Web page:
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git-rm - Remove files from the working tree and from the index
'git rm' [-f | --force] [-n] [-r] [--cached] [--ignore-unmatch] [--quiet] [--] <file>...
Remove files from the index, or from the working tree and the index.
'git-rm' will not remove a file from just your working directory.
(There is no option to remove a file only from the work tree
and yet keep it in the index; use `/bin/rm` if you want to do that.)
The files being removed have to be identical to the tip of the branch,
and no updates to their contents can be staged in the index,
though that default behavior can be overridden with the `-f` option.
When '--cached' is given, the staged content has to
match either the tip of the branch or the file on disk,
allowing the file to be removed from just the index.
Files to remove. Fileglobs (e.g. `*.c`) can be given to
remove all matching files. If you want git to expand
file glob characters, you may need to shell-escape them.
A leading directory name
(e.g. `dir` to remove `dir/file1` and `dir/file2`) can be
given to remove all files in the directory, and recursively
all sub-directories,
but this requires the `-r` option to be explicitly given.
Override the up-to-date check.
Don't actually remove any file(s). Instead, just show
if they exist in the index and would otherwise be removed
by the command.
Allow recursive removal when a leading directory name is
This option can be used to separate command-line options from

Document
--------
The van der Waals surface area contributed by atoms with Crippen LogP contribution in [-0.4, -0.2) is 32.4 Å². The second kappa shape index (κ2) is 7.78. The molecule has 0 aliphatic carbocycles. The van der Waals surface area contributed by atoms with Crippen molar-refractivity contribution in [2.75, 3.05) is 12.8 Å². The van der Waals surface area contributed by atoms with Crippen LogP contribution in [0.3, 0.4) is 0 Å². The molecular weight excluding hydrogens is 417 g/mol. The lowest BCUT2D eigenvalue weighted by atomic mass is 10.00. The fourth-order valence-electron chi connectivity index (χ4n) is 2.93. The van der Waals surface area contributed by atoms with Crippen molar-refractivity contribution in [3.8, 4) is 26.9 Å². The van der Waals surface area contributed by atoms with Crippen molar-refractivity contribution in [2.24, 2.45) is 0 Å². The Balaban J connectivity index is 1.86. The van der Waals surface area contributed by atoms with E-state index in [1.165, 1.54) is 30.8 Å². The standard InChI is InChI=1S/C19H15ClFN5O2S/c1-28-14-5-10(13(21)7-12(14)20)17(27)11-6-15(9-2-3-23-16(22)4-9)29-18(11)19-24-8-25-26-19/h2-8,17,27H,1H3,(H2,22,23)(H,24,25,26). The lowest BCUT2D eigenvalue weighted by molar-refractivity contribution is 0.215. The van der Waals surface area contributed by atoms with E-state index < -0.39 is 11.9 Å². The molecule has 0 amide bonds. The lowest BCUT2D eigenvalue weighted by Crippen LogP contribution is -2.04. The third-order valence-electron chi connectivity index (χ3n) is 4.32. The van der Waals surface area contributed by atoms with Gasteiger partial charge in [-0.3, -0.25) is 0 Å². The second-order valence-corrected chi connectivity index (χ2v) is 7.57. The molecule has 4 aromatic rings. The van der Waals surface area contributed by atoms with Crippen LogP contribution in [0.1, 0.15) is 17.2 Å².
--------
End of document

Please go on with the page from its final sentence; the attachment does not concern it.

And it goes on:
the list of files, (useful when filenames might be mistaken
for command-line options).
Use this option to unstage and remove paths only from the index.
Working tree files, whether modified or not, will be
left alone.
Exit with a zero status even if no files matched.
'git-rm' normally outputs one line (in the form of an "rm" command)
for each file removed. This option suppresses that output.
The <file> list given to the command can be exact pathnames,
file glob patterns, or leading directory names. The command
removes only the paths that are known to git. Giving the name of
a file that you have not told git about does not remove that file.
File globbing matches across directory boundaries. Thus, given
two directories `d` and `d2`, there is a difference between
using `git rm \'d\*\'` and `git rm \'d/\*\'`, as the former will
also remove all of directory `d2`.
git rm Documentation/\\*.txt::
Removes all `\*.txt` files from the index that are under the
`Documentation` directory and any of its subdirectories.
Note that the asterisk `\*` is quoted from the shell in this
example; this lets git, and not the shell, expand the pathnames
of files and subdirectories under the `Documentation/` directory.
git rm -f git-*.sh::
Because this example lets the shell expand the asterisk
(i.e. you are listing the files explicitly), it
does not remove `subdir/`.
Written by Linus Torvalds <>
Documentation by Junio C Hamano and the git-list <>.
Part of the linkgit:git[1] suite